But the story of the whole world? And humanity’s role in the story of the world, a story that involved healing, and flourishing, and justice and mercy? I realized, to my shame, that I didn’t really care about the world. I would never have admitted that, because I did have compassion for the suffering (at least I thought I did). I was a pre-med student for a reason, to become a medical missionary to serve the poor. I felt sorry for them. But of greatest import? I was just supposed to get my soul, and as many souls around me as I could, ready to die. But this world, if I really thought about it? Not much use for it. The grand story of the world, and God’s intention for justice, mercy and life in this, his good, created world, was lost on me.
Newbigin awakened me to another way of perceiving the world and my work in the world. He awakened me to a way of reading the Bible that drew my perception of my work in the world as not just something to pass time to get to the really important stuff, but actually to join in a large story, God’s story, of restoration of the whole universe.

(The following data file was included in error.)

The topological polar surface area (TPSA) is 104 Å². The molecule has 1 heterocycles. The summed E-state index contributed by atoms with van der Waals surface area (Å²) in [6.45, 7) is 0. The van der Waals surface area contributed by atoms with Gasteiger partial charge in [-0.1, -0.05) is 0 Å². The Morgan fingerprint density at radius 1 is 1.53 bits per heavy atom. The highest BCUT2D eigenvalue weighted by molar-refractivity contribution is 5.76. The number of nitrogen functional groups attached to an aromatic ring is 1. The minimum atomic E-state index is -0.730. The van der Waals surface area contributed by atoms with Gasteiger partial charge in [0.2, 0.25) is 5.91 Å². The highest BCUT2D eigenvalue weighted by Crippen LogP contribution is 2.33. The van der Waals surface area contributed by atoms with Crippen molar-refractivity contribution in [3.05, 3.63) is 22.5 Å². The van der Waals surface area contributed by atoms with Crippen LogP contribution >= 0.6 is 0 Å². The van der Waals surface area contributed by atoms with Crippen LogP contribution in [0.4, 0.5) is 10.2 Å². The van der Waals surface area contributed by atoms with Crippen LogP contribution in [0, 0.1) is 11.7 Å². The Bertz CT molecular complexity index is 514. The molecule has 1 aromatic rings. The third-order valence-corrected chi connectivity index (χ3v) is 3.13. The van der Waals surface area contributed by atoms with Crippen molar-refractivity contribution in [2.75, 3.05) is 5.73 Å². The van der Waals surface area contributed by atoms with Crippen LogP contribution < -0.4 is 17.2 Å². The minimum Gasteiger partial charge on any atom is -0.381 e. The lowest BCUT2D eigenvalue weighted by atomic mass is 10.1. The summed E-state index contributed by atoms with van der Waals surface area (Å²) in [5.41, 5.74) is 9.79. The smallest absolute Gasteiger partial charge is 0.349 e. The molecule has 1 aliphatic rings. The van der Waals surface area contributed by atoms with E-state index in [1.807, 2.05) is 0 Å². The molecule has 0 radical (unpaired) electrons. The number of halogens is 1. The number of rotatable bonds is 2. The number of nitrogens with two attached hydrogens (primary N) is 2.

Could the Bible really be that simple? Just one sprawling story?
Yes, I discovered; there is a narrative backbone to the whole of the Bible. God created a world that turned away from his intention of integrity and flourishing, and in Jesus Christ, God came himself, not by proxy, to reverse the tide. And that great tidal reversal continues today, through the restoration of things we can actually see and feel and hear. Restored things often unravel again, for sure. But the very work of restoration demonstrates that restoration is the ultimate goal of the world. The bitesize pieces of restoration nourishment we now engage are crumbs from a great and final restoration feast we await.
Admittedly, the Bible narrates this great story through diverse literary genres, languages that are unknown to most people who sit down to read the Bible, nations, peoples, cities whose names we stumble over if we have the misfortune of being called on to read from the Old Testament in public. Its capacious quality—the scope of the story, from beginning to end, creation to consummation—is not only a quality that draws us to the Bible but hinders our ability to insert ourselves at any moment in its pages.
We are too quickly lost.